Yesterday, the seven men accused of brutally murdering Jairo Mora Sandoval on a beach in Costa Rica two years ago were acquitted of the crime. Sandoval’s murder shocked the Central American country—long known for the progressive protection of its lush rainforests and sweeping beaches—but the judge who acquitted the accused cited reasonable doubt and a investigation marred by mistakes, including mishandled evidence. Judge Yolanda Alvaredo also acquitted the seven men of all additional counts, including sexual assault, kidnapping, and robbery.
“Lamentably the management of evidence broke the chain of proof in this case,” Judge Alvaredo said in the city of Limón, near where the murder occurred.
However, four of the accused will still serve prison time for a previous conviction of rape and robbery on the beach were Sandoval died.
On the evening of May 31st, 2013, Sandoval and four foreign volunteers (three Americans and one from Spain) were driving near Moín beach planning to uncover leatherback sea turtles eggs and rebury them to keep the eggs safe from poachers. The group was stopped by a log placed across the road. When Sandoval got out of the vehicle, he was grabbed by masked men. The assailants kidnapped the four volunteers—all women—and took them to a house. The women were able to escape, but not before being sexually assaulted by the perpetrators.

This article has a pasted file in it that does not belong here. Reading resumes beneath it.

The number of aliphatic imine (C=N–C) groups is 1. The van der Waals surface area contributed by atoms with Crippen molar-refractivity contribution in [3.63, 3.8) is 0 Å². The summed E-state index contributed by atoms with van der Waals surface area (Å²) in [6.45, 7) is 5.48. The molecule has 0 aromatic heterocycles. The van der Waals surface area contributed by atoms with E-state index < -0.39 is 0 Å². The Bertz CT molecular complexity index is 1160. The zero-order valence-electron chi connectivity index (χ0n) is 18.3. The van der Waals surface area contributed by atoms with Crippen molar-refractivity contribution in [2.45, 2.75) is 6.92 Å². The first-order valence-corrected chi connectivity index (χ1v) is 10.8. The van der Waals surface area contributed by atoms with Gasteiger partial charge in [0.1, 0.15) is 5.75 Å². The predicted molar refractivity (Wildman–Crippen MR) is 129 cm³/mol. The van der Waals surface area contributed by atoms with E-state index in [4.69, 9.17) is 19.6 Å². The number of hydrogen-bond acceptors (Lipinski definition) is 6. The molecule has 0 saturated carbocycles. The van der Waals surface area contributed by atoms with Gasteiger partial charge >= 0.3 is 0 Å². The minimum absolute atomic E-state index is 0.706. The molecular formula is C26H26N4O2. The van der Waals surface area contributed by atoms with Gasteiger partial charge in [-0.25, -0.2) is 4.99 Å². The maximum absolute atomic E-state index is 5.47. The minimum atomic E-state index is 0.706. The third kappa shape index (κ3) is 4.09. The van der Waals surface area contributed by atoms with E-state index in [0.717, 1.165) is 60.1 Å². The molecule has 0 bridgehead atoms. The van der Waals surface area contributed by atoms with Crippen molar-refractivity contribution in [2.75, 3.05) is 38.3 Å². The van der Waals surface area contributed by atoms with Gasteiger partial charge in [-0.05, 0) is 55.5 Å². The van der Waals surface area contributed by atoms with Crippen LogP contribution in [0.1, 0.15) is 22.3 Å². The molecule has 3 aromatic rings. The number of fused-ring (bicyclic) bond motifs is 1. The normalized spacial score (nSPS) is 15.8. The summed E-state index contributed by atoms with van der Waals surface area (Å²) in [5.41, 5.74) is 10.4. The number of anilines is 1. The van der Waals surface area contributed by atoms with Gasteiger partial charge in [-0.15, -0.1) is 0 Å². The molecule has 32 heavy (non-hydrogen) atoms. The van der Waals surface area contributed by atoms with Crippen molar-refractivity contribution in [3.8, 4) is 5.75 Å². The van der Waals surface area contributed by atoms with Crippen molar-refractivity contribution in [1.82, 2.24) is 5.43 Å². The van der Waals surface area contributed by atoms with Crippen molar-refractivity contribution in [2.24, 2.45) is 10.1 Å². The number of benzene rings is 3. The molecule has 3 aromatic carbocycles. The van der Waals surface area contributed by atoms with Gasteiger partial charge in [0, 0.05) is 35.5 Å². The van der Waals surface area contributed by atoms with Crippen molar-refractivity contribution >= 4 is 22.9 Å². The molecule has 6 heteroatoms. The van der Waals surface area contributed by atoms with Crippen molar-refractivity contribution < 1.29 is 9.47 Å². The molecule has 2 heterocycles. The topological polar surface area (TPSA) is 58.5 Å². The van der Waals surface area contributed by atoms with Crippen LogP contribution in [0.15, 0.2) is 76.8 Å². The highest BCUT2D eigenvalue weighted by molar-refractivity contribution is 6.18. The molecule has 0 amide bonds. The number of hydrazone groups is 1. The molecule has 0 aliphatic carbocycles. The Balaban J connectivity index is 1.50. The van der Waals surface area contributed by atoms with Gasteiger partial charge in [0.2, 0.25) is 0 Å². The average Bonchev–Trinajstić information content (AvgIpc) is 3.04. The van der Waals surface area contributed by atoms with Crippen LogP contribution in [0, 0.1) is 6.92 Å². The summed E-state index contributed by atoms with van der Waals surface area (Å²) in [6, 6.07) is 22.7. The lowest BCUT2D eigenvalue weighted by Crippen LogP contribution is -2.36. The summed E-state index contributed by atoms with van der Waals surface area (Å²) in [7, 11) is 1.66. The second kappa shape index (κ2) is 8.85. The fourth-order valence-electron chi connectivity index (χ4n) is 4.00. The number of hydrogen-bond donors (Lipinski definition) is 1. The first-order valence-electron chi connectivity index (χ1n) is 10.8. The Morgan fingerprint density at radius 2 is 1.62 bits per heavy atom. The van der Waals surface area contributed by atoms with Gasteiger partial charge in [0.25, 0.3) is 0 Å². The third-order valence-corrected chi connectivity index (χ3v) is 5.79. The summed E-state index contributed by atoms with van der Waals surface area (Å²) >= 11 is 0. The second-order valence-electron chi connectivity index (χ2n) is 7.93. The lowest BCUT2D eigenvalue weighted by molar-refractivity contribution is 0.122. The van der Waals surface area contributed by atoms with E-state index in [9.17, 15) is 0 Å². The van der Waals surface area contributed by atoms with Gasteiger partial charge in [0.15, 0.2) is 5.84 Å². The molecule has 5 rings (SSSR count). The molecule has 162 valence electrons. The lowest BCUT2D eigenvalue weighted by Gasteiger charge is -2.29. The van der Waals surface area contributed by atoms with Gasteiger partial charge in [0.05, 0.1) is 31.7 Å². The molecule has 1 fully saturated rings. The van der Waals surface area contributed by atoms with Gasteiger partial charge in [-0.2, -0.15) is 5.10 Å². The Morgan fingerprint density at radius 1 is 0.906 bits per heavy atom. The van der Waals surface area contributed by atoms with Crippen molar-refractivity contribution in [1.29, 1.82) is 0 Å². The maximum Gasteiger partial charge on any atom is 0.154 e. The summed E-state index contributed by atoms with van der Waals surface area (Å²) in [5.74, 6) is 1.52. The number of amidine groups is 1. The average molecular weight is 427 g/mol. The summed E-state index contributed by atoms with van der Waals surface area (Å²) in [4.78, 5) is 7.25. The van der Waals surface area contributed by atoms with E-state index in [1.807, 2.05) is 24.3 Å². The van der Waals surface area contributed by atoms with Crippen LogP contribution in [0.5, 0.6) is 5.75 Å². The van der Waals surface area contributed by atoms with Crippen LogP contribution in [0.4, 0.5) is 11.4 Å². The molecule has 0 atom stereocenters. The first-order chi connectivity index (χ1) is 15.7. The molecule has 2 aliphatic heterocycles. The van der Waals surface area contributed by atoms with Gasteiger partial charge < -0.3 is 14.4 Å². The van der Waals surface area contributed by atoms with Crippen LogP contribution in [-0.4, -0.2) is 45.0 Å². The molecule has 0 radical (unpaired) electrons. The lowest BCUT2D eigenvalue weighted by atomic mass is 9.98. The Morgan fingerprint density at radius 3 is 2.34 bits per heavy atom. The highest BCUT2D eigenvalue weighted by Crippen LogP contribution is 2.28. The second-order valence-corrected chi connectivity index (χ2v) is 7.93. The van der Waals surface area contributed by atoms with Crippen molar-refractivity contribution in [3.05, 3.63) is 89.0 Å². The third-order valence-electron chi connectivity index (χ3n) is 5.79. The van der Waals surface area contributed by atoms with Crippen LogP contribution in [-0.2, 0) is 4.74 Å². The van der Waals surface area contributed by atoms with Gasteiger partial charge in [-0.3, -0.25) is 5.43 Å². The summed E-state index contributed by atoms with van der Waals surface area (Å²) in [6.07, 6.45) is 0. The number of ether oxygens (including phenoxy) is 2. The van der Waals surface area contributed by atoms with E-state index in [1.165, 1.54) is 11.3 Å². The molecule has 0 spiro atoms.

Sandoval was found the next morning, naked, handcuffed, beaten, and dead. A coroner’s report determined he died of asphyxiation; he was just 26.
The brutal murder shined a light on the escalating egg-poaching trade in Costa Rica, often linked to drug trafficking. Believed to be aphrodisiacs, the eggs sell for around $1 each and are sometimes traded to dealers for drugs.
Sandoval, who was known as a passionate and energetic conservationist of sea turtles, witnessed the egg poachers become more brazen—and more dangerous. He and other conservationists had been threatened at gun point prior to his death. Then in 2012, a number of volunteers with the Wider Caribbean Sea Turtle Conservation Network (WIDECAST), a group that Sandoval also worked for, were beaten and tied up while attending to a marine turtle hatchery. The assailants, who were never caught, stole the eggs. Still, Sandoval continued his work until the night he died.
Three of the men accused of the crime will walk out free. However, four of the assailants were already convicted for kidnapping, robbery, and rape in an incident involving a Costa Rican couple and their two nephews. Donald Salmón faces 27 years for aggravated robbery, rape and kidnapping; Hector Cash faces 23 years for aggravated robbery, kidnapping and sexual abuse; while both José Bryan Delgado and Ernesto Centeno will see 17 years for aggravated robbery and kidnapping.
Randall Arauz, the founder of the Association for the Restoration of Sea Turtles (PRETOMA) in Costa Rica as well as a 2010 winner of the prestigious environmental award, the Goldman Prize, told the AFP that the acquittal was a “national disgrace, a stain on the reputation of the country.”
“How is it possible that the state has been unable to guarantee an adequate investigation?” he asked.
While the prosecution may appeal the decision, it would likely need new evidence to make a future trial successful.